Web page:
The AIDS facility, the bakery, Pansula, along with all Greyston’s other projects, are stitched together with threads of Zen Buddhist belief. One of those threads is the importance of trying to “become” the given situation and look at it through those eyes. “If not,” Glassman said, “you’ll be looking at it as an outsider.” Glassman said he frequently sees well-meaning organizations set up projects that don’t take into account people’s situation at that point in time. For example, he noted, after the big earthquake in Mexico a few years ago, one company organized a project to build a community facility with modern plumbing in a Mexican village. The village had operated around a central well, where the socializing, contacts, and business transactions among residents took place. The new facility disrupted the social structure of the village, Glassman said, by failing to take into account how it had operated.

For Greyston, starting from a realistic point with workers who were chronically unemployed or homeless meant acknowledging that many were initially unskilled, and making sure not to put people on a complicated production line.

Another Zen principle incorporated into the foundation’s work is the importance of including everyone and everything in the transformation effort. Glassman said his group tries not to look at the government, the rich, the Republicans, the Democrats, etc., as the enemy, but rather, to work with all members of society.

The Greyston Foundation’s work holds some similarities to asset-based community development, which focuses on tapping into the resources that exist within communities – even disinvested ones. Glassman said it’s important to work with ingredients available within the neighborhood. For example, some members of the Zen Community started out looking at how daunting the task of providing an AIDS care facility was when they had no money. But, wanting to place the care facility in Southwest Yonkers, which has the highest population of people with AIDS in Westchester County, the group decided that an appropriate starting point would be to use the ingredient right underneath them – the convent where ZCNY and Greyston are located.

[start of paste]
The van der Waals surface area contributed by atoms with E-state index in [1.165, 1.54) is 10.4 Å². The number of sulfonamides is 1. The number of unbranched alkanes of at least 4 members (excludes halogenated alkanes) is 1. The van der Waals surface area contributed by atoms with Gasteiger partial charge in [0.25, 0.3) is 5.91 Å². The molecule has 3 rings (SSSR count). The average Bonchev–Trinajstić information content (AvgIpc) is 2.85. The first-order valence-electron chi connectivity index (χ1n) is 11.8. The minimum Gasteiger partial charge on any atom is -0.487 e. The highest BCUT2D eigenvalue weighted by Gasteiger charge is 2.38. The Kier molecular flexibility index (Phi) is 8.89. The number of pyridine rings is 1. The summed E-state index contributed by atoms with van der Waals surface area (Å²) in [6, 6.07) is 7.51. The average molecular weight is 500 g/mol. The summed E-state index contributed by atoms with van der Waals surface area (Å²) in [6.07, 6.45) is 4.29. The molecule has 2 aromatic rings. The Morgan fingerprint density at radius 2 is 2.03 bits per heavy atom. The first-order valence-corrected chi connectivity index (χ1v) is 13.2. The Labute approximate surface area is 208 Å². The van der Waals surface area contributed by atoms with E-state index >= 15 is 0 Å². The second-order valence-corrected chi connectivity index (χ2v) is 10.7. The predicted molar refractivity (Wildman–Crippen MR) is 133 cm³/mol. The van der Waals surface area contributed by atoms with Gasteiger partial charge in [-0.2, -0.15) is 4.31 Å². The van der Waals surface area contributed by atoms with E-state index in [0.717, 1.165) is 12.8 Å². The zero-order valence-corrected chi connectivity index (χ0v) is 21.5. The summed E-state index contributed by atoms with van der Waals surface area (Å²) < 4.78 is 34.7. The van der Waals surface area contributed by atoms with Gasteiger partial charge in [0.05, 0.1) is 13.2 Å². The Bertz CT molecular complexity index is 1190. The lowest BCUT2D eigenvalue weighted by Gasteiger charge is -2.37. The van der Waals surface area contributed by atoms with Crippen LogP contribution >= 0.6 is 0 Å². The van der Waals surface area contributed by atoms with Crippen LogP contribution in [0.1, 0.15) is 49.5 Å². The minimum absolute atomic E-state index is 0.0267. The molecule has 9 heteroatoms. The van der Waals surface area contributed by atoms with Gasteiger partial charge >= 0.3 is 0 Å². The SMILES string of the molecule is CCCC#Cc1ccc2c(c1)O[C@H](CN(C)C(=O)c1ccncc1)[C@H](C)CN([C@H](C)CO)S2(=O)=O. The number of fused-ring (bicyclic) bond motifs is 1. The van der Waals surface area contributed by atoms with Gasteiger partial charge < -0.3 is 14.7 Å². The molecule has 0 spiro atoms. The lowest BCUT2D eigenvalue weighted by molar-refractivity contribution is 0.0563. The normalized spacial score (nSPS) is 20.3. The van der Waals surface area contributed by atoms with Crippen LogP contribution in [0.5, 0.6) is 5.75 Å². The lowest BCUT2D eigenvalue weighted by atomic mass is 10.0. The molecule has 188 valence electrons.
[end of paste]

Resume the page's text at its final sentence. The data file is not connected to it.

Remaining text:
Changing the Consciousness of Individuals

Perhaps most significantly, Zen tradition guides Greyston’s emphasis on personal empowerment and transformation. Employees and residents of GFI are encouraged to develop their sense of responsibility for themselves, their families, and their co-workers. Greyston does this in several ways.

Greyston provides a supportive environment for workers. Along with on-the-job training, the bakery holds motivational training sessions a few times a year, during which employees take the whole day to work in groups on their motivation, social skills, and self-esteem. On a daily basis, Greyston tries to cultivate the sense of being part of a larger effort by organizing its employees into teams. On top of their regular salaries, crew members can earn production bonuses based on group effort. Glassman said the bonuses enhance not only productivity, but crew members’ sense of responsibility for the overall effort. Getting people to begin to see that interplay is a major step in changing the consciousness of individuals, he said.